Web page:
Sermon: The Fourteenth Sunday after Pentecost, Proper 18A (Proper transferred one week later due to storm), September 17, 2017, The Very Rev. Randall Hehr
Hurricane Irma came through the Caribbean as a category 5 storm leaving behind massive destruction. In news footage, we see buildings destroyed and boats and cars piled up on one another. I heard an interview with the owner of a restaurant in St. John’s in the U.S. Virgin Islands. He was standing in front of what was left of the building, and he said, “The people here are resilient…we will rebuild.” I marveled at his words and tone; so confident and reassuring. I also recalled hearing the word resilient spoken by a man in the outer banks of North Carolina following a hurricane that traveled up the eastern seaboard.
“The people here are resilient…we will rebuild.” Resilience is a marvelous capacity to restore, to recover, and to bounce back after terrible devastation. I turned to Gregg Braden, author of the book, Resilience of the Heart, and he tells us that resilience is, “a way of thinking and living that gives us the flexibility to change and adapt to new conditions.” (p. 56) This capacity can be found in human beings, in communities, in systems and in organizations.
Think about the images you are carrying within you after Irma came up the coast of Florida. We have witnessed scenes of property damage, people without electricity, and debris piling in the streets. I have listened through the last week, hearing people talk about the destructive power of the storm. But they also talk about neighbors reaching out to neighbors, cleaning up their yards or bringing food and water. I hear resilience in these stories and images. I believe we can grow resilience by doing the work of the Gospel. Remember the rescuers in Texas and Louisiana who brought their boats and carried people to safety. Christ was there, reaching out to help and support and bring comfort. Here too, in the Keys, or on the mainland of Florida, Christ is there in the ways we extend ourselves or reach out to help someone after the storm. Paul speaks to us today through his letter to the Christians at Rome, saying that all the commandments can be summed up in this word: “Love your neighbor as yourself.”
I believe God gives us resilience when God draws us together in the community of faith. God gives us the capacity to deal with the storms of life when we band together and find strength in community. During the more intense hours of the storm here in Pinellas, when the winds were howling, I remembered Hurricane Donna. It came across the state of Florida in 1960 and brought strong winds to the Tampa Bay area. I was eight years old. I recalled my fear of the howling wind and its destructive power. My room was right next to the tall Australian pines that lined our property. But I recall another feeling that was stronger and deeper than the fear. It was the confidence and strength and assurance I felt being with my family. You see everyone came to our house: my grandparents, my aunt and uncle, and my cousins. We were all together during the storm. I can still feel that strong sense of community today.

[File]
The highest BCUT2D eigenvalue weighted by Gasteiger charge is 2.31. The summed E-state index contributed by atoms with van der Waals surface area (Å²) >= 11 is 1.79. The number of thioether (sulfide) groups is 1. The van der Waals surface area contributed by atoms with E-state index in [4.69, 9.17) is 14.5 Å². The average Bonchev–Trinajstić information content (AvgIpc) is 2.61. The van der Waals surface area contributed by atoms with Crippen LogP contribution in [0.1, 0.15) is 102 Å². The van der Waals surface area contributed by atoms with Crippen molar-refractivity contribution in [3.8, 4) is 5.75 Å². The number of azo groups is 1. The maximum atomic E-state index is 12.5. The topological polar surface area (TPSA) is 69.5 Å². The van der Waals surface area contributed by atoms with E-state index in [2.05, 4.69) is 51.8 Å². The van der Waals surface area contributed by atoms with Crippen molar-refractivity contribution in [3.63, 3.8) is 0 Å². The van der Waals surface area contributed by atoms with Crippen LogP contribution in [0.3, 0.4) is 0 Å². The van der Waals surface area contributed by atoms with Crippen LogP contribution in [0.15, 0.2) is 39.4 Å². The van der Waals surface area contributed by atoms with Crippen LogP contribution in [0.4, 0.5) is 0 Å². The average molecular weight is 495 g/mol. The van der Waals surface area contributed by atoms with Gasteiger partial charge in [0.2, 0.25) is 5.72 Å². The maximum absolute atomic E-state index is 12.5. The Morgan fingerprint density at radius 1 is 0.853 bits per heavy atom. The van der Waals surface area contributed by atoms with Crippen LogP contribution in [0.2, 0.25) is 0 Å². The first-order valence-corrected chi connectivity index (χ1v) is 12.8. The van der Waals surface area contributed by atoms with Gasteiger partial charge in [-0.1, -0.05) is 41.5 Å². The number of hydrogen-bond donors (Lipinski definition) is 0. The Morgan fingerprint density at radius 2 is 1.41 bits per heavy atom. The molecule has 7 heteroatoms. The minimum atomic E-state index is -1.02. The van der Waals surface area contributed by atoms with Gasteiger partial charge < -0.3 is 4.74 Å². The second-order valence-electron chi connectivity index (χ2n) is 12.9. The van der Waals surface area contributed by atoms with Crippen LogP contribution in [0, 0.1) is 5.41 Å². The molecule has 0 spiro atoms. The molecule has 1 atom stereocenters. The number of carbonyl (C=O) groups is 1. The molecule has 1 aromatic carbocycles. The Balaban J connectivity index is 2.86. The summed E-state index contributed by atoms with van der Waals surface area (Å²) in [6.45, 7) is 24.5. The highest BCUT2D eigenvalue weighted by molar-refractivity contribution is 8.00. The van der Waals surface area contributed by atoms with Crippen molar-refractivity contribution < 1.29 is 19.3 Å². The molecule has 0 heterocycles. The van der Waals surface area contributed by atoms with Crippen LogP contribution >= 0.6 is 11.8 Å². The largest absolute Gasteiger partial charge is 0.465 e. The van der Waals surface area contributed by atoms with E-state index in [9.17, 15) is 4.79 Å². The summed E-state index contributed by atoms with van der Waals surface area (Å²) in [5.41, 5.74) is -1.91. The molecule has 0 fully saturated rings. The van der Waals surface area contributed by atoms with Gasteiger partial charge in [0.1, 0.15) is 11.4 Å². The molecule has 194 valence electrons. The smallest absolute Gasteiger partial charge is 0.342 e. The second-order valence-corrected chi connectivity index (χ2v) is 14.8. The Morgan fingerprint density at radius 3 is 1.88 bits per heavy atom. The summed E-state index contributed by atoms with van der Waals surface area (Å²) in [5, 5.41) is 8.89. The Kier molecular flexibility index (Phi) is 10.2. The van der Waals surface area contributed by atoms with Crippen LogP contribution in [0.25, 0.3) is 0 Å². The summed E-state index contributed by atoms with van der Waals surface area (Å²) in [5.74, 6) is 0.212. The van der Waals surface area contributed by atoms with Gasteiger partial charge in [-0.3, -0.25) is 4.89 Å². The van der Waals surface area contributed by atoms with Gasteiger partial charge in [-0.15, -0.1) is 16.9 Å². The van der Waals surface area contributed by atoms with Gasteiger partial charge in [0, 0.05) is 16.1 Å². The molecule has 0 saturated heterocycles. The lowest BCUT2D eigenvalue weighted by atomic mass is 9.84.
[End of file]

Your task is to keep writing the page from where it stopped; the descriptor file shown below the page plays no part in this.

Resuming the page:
In the coming weeks we will be thinking together at Holy Trinity about stewardship. Stewardship is living our lives in the belief that all we are and have is God’s, entrusted with us to share. Like the way we give to our neighbors by helping them through the storm. Like the way we give of our resources to help those whose lives have been severely damaged. Like the way we give of our time to help others in the world and in our local community. Our God is an abundant giver. God pours out love and hope and grace upon us all the time. God gives without measure. And our response to our loving God is to travel the journey to generosity. We are on a journey to learn more about giving and to explore in depth the God who gives to us so marvelously.
The storm teaches us in this journey. It teaches us about the strength we find together in the community of Christ. Holy Trinity is resilient. I think of the words of Greg Braden, and I believe we are engaged in a way “of thinking and living that gives us the flexibility to change and adapt to new conditions.”
There is a reason we use the word “pledge” when talking about giving. It means to make a commitment. Pledging ourselves to God and to the church is a transformative process. Thanks be to God for delivering us through the storm. Let us grow together in the work of the Gospel and as Christ’s resilient community.